Strangers With Scissors – Part 2

by DanWolgemuth on May 30, 2017

A week ago I shared a story about our 2-year-old grandson, Abe, and his adventures in a barber chair.

I called the reflection, “Strangers with Scissors.” Since the moment my fingers stopped typing the story, I’ve continued to face into the powerful realities of this metaphor. In some profound way, the story continues to rock me, to inspire me, to challenge and convict me.

The fact is, that while Mary was willing to buffer the uncertainty with a “Stranger with Scissors,” the account is only winsome and engaging because Abe is a little boy. At 2 years old, Abe is transparent, cautious, and in need of familiar proximity before he ventures into uncharted territory.

This is what positioned Mary squarely in a barber chair with a black cape around her.

But the story is significantly less entertaining if Abe is 13 years old and a regular customer at the barber shop. Frankly, I would be far less likely to post a picture of Mary with her grandson on her lap if this were the case.

That means that Mary’s objective in assisting Abe through the barbering process is not simply to ensure that his hair gets expertly trimmed, but as an overarching theme, he becomes increasingly more comfortable with the barber.

In subsequent visits to the shop, the hope is that Abe will remember the confidence and assurance he received from his Emmie, so that he no longer needs her physical proximity to feel safe and cared for.

The goal is for Abe to begin to trust the barber. On his own. Trust earned, confidence established, no Emmie necessary.

Welcome to the real lesson of the story.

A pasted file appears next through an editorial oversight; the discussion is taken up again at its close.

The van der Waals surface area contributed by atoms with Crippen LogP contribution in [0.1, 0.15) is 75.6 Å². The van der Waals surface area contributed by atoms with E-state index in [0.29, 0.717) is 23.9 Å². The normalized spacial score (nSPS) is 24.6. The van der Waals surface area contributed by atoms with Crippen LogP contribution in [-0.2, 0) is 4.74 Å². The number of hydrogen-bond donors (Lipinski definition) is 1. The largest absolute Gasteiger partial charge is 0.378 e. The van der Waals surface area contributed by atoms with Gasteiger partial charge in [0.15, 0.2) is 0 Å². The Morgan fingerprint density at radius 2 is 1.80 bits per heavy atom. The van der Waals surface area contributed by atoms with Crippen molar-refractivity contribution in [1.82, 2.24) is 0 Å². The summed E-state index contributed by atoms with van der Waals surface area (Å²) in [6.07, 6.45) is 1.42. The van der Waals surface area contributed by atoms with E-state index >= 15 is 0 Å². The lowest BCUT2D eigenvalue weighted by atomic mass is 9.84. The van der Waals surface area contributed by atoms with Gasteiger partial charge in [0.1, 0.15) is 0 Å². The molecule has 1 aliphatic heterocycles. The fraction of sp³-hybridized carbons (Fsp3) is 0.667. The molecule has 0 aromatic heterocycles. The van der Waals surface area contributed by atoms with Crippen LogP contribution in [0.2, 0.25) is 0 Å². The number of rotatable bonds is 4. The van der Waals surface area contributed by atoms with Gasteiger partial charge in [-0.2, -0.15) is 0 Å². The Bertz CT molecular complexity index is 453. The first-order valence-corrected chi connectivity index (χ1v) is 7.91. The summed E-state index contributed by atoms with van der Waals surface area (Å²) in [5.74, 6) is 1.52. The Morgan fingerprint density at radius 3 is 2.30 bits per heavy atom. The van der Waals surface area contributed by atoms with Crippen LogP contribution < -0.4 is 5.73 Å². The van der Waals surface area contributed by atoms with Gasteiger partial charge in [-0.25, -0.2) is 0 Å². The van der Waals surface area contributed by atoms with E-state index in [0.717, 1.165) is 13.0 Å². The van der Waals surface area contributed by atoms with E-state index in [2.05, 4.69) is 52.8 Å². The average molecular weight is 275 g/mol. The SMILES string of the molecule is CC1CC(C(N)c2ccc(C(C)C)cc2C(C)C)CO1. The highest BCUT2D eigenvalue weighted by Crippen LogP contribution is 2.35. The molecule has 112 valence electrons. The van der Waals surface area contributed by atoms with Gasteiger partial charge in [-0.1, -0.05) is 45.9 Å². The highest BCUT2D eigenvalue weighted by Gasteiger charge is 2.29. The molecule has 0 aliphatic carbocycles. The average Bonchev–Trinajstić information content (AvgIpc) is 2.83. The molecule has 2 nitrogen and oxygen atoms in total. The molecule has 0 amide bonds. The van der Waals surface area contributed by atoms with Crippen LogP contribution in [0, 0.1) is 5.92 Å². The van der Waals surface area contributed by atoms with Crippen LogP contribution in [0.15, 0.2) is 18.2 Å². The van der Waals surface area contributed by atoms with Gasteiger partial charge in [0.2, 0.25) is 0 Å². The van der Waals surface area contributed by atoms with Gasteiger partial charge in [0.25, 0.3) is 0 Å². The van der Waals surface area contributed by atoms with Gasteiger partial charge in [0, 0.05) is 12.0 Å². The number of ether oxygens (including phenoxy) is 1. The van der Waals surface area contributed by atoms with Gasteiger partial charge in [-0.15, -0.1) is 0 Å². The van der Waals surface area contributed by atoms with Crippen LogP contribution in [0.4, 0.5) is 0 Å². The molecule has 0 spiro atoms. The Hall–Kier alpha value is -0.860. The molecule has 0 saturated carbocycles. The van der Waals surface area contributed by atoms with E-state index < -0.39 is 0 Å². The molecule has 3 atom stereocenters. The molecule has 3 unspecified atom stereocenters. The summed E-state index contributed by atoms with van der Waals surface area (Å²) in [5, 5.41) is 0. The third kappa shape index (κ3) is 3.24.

The barber, unfamiliar to Abe, but trusted by Emmie.

The barber. Thoughtfully stewarding a pair of very sharp scissors to shape and form.

…he prunes the branches that do bear fruit so they will produce even more. You have already been pruned and purified by the message I have given you. John 15: 2-3

Jesus, unfamiliar to many who walk beside us, but trusted by us.

Our first step with the uncertain and unfamiliar may be to share the barber chair with them. Wrapped in arms of thoughtful love and care. Assured by the unamplified voice of proximity. Confidence imputed.

But the goal is not to forever share the barber chair, but to ultimately trust the barber. To trust him with the sharp scissors. Not because he won’t use them, but because he will. With skill and love and care and vision and hope.

While Emmie was ever so important to Abe… it’s ultimately the barber that matters most. The True Barber. The One True Barber.

Trustworthy. Gifted. Good. Holy. Just. Righteous. All powerful. All knowing.

With scissors.

He is worthy of our ultimate trust.

We wear a black cape for a season, but only for a season. And then faith and trust replace our arms.

The One True Barber.

{ 0 comments… add one now }

Leave a Comment

Previous post:

Next post: